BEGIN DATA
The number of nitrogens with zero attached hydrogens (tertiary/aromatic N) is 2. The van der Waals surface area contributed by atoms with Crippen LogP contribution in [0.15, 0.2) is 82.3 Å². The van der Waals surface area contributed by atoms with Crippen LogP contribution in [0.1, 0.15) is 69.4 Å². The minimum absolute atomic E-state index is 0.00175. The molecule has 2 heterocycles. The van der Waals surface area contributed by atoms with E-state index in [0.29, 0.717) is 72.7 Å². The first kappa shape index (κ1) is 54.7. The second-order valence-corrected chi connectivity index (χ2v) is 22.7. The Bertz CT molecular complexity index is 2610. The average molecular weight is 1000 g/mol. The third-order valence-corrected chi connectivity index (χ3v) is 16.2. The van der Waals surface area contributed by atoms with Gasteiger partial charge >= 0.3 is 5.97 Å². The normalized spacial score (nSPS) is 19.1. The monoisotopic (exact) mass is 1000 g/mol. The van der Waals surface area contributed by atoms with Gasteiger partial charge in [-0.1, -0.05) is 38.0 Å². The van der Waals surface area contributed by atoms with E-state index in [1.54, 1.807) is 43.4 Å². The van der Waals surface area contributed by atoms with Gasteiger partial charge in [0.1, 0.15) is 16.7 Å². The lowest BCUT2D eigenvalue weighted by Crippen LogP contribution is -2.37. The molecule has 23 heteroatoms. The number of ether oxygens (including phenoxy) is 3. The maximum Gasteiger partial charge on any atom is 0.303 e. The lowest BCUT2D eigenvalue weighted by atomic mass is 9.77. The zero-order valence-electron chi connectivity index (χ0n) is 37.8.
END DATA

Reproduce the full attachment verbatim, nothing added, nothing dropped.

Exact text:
The number of nitrogens with zero attached hydrogens (tertiary/aromatic N) is 2. The van der Waals surface area contributed by atoms with Crippen LogP contribution in [0.15, 0.2) is 82.3 Å². The van der Waals surface area contributed by atoms with Crippen LogP contribution in [0.1, 0.15) is 69.4 Å². The minimum absolute atomic E-state index is 0.00175. The molecule has 2 heterocycles. The van der Waals surface area contributed by atoms with E-state index in [0.29, 0.717) is 72.7 Å². The first kappa shape index (κ1) is 54.7. The second-order valence-corrected chi connectivity index (χ2v) is 22.7. The Bertz CT molecular complexity index is 2610. The average molecular weight is 1000 g/mol. The third-order valence-corrected chi connectivity index (χ3v) is 16.2. The van der Waals surface area contributed by atoms with Gasteiger partial charge >= 0.3 is 5.97 Å². The normalized spacial score (nSPS) is 19.1. The monoisotopic (exact) mass is 1000 g/mol. The van der Waals surface area contributed by atoms with Gasteiger partial charge in [-0.1, -0.05) is 38.0 Å². The van der Waals surface area contributed by atoms with E-state index in [1.54, 1.807) is 43.4 Å². The van der Waals surface area contributed by atoms with Gasteiger partial charge in [0.1, 0.15) is 16.7 Å². The lowest BCUT2D eigenvalue weighted by Crippen LogP contribution is -2.37. The molecule has 23 heteroatoms. The number of ether oxygens (including phenoxy) is 3. The maximum Gasteiger partial charge on any atom is 0.303 e. The lowest BCUT2D eigenvalue weighted by atomic mass is 9.77. The zero-order valence-electron chi connectivity index (χ0n) is 37.8.